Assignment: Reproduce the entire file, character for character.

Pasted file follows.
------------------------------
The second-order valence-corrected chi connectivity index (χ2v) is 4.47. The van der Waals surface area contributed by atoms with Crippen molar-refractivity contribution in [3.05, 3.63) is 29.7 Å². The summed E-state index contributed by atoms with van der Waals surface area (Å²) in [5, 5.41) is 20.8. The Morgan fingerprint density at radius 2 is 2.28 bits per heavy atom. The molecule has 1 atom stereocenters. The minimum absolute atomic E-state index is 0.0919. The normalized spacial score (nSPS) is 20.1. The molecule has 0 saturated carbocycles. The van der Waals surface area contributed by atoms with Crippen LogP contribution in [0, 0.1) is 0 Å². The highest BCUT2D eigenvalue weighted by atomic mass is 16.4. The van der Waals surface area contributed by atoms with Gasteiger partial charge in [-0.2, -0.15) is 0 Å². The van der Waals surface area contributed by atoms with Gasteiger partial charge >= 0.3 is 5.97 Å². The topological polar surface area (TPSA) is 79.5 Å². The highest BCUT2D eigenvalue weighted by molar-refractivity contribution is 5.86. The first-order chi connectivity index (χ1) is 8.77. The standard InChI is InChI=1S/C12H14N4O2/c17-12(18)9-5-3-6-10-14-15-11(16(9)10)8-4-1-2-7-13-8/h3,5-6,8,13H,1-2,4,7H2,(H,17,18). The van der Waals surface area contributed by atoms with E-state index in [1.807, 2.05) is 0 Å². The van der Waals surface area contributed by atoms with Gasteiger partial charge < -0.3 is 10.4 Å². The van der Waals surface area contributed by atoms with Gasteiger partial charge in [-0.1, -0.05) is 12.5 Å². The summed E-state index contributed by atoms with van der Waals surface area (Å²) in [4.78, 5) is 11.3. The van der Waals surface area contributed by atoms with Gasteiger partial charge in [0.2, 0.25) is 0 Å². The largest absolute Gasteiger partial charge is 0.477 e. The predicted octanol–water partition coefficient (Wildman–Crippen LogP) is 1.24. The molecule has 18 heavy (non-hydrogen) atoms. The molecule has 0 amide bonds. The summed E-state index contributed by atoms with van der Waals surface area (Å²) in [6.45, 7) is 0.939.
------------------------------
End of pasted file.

The second-order valence-corrected chi connectivity index (χ2v) is 4.47. The van der Waals surface area contributed by atoms with Crippen molar-refractivity contribution in [3.05, 3.63) is 29.7 Å². The summed E-state index contributed by atoms with van der Waals surface area (Å²) in [5, 5.41) is 20.8. The Morgan fingerprint density at radius 2 is 2.28 bits per heavy atom. The molecule has 1 atom stereocenters. The minimum absolute atomic E-state index is 0.0919. The normalized spacial score (nSPS) is 20.1. The molecule has 0 saturated carbocycles. The van der Waals surface area contributed by atoms with Crippen LogP contribution in [0, 0.1) is 0 Å². The highest BCUT2D eigenvalue weighted by atomic mass is 16.4. The van der Waals surface area contributed by atoms with Gasteiger partial charge in [-0.2, -0.15) is 0 Å². The van der Waals surface area contributed by atoms with Gasteiger partial charge >= 0.3 is 5.97 Å². The topological polar surface area (TPSA) is 79.5 Å². The highest BCUT2D eigenvalue weighted by molar-refractivity contribution is 5.86. The first-order chi connectivity index (χ1) is 8.77. The standard InChI is InChI=1S/C12H14N4O2/c17-12(18)9-5-3-6-10-14-15-11(16(9)10)8-4-1-2-7-13-8/h3,5-6,8,13H,1-2,4,7H2,(H,17,18). The van der Waals surface area contributed by atoms with E-state index in [1.807, 2.05) is 0 Å². The van der Waals surface area contributed by atoms with Gasteiger partial charge < -0.3 is 10.4 Å². The van der Waals surface area contributed by atoms with Gasteiger partial charge in [-0.1, -0.05) is 12.5 Å². The summed E-state index contributed by atoms with van der Waals surface area (Å²) in [4.78, 5) is 11.3. The van der Waals surface area contributed by atoms with Gasteiger partial charge in [0.2, 0.25) is 0 Å². The largest absolute Gasteiger partial charge is 0.477 e. The predicted octanol–water partition coefficient (Wildman–Crippen LogP) is 1.24. The molecule has 18 heavy (non-hydrogen) atoms. The molecule has 0 amide bonds. The summed E-state index contributed by atoms with van der Waals surface area (Å²) in [6.45, 7) is 0.939.